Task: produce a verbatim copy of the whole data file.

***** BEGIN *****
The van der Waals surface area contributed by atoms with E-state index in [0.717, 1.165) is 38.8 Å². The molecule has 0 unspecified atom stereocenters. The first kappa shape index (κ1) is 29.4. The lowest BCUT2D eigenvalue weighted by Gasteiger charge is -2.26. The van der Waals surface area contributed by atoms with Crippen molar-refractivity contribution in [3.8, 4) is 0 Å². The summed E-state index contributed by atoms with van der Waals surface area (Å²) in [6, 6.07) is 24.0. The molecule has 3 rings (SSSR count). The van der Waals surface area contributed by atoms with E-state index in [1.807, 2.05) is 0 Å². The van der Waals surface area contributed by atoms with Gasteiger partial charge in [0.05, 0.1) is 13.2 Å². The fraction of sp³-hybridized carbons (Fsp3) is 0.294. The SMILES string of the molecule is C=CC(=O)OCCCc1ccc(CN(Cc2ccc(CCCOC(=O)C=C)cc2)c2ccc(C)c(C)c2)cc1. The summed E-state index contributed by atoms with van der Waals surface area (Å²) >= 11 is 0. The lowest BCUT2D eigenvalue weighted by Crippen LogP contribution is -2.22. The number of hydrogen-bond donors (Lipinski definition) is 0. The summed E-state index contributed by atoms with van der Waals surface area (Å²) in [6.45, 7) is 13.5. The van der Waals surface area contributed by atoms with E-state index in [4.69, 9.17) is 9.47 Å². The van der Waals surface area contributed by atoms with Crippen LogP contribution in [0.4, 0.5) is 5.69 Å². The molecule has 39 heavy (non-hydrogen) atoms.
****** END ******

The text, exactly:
The van der Waals surface area contributed by atoms with E-state index in [0.717, 1.165) is 38.8 Å². The molecule has 0 unspecified atom stereocenters. The first kappa shape index (κ1) is 29.4. The lowest BCUT2D eigenvalue weighted by Gasteiger charge is -2.26. The van der Waals surface area contributed by atoms with Crippen molar-refractivity contribution in [3.8, 4) is 0 Å². The summed E-state index contributed by atoms with van der Waals surface area (Å²) in [6, 6.07) is 24.0. The molecule has 3 rings (SSSR count). The van der Waals surface area contributed by atoms with E-state index in [1.807, 2.05) is 0 Å². The van der Waals surface area contributed by atoms with Gasteiger partial charge in [0.05, 0.1) is 13.2 Å². The fraction of sp³-hybridized carbons (Fsp3) is 0.294. The SMILES string of the molecule is C=CC(=O)OCCCc1ccc(CN(Cc2ccc(CCCOC(=O)C=C)cc2)c2ccc(C)c(C)c2)cc1. The summed E-state index contributed by atoms with van der Waals surface area (Å²) >= 11 is 0. The lowest BCUT2D eigenvalue weighted by Crippen LogP contribution is -2.22. The number of hydrogen-bond donors (Lipinski definition) is 0. The summed E-state index contributed by atoms with van der Waals surface area (Å²) in [6.45, 7) is 13.5. The van der Waals surface area contributed by atoms with E-state index in [4.69, 9.17) is 9.47 Å². The van der Waals surface area contributed by atoms with Crippen LogP contribution in [0.4, 0.5) is 5.69 Å². The molecule has 39 heavy (non-hydrogen) atoms.